A cross-cultural analysis of the work of Coetzee, Harris and Morrison, demonstrating that the fundamental task of postcolonial narrative is the work of mourning.
Sam Durrant’s powerfully original book compares the ways in which the novels of J. M. Coetzee, Wilson Harris, and Toni Morrison memorialize the traumatic histories of racial oppression that continue to haunt our postcolonial era. The works examined bear witness to the colonization of the New World, U.S. slavery, and South African apartheid, histories founded on a violent denial of the humanity of the other that had traumatic consequences for both perpetrators and victims. Working at the borders of psychoanalysis and deconstruction, and drawing inspiration from recent work on the Holocaust, Durrant rethinks Freud’s opposition between mourning and melancholia at the level of the collective and rearticulates the postcolonial project as an inconsolable labor of remembrance.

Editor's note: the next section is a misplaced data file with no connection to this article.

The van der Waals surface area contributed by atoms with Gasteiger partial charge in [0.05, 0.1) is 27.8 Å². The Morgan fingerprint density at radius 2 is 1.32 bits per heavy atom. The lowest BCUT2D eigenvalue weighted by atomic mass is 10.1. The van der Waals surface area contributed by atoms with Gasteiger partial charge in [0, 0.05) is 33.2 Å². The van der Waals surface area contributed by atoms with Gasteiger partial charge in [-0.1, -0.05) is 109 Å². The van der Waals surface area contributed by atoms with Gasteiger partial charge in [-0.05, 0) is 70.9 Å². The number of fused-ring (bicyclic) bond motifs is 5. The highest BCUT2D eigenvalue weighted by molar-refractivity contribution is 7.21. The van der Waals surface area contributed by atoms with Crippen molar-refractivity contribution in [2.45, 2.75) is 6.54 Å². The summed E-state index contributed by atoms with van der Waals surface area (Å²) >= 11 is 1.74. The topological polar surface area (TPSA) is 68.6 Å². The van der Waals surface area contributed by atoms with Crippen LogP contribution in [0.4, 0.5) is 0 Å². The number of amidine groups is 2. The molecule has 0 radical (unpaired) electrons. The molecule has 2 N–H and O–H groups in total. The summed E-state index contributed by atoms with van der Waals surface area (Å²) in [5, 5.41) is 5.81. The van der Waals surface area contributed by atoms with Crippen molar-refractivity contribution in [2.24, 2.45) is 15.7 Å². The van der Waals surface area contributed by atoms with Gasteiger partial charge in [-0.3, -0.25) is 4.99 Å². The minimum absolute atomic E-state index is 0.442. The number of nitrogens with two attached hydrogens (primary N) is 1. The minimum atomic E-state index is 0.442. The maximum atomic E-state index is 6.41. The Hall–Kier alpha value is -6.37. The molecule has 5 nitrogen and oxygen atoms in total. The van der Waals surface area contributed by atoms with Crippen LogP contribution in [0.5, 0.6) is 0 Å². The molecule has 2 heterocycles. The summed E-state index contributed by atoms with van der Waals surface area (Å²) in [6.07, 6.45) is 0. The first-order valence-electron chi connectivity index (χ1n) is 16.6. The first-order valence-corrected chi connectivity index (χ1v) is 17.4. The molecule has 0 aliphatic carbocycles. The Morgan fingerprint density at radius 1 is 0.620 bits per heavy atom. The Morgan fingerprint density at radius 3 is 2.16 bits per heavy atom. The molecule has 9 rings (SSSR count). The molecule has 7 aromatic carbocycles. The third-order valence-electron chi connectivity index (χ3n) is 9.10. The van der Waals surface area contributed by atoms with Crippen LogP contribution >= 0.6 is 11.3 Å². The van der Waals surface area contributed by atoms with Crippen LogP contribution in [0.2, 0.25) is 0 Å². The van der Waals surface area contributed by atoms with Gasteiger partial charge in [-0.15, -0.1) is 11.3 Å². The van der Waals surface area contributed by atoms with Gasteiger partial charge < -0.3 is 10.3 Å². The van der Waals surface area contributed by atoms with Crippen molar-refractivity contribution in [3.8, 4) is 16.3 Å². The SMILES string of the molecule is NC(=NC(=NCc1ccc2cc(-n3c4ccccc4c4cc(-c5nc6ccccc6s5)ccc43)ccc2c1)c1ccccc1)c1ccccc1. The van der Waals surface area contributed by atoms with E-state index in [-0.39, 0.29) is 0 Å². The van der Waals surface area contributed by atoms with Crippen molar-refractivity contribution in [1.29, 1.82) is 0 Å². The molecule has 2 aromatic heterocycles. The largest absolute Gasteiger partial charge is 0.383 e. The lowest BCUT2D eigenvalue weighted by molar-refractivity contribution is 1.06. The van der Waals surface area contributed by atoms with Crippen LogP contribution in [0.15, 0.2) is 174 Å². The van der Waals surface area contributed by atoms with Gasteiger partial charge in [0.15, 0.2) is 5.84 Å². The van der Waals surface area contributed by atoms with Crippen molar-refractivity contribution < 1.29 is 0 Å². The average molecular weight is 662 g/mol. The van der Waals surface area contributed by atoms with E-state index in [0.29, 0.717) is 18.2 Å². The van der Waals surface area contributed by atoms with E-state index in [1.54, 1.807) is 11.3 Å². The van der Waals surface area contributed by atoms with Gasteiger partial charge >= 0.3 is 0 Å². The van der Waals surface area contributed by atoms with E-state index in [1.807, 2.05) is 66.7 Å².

|Publisher:||State University of New York Press|
|Series:||SUNY series, Explorations in Postcolonial Studies Series|
|Product dimensions:||5.50(w) x 8.50(h) x (d)|
About the Author
Sam Durrant is Lecturer of English at the University of Leeds.
Table of Contents
Introduction: Specters of Colonialism
1. Speechless before Apartheid: J. M. Coetzee's Inconsolable Works of Mourning
2. Rites of Communion: Wilson Harris's Hosting of History
3. Keeping It in the Family: Passing on Racial Memory in the Novels of Toni Morrison
Conclusion: Some Kind of Community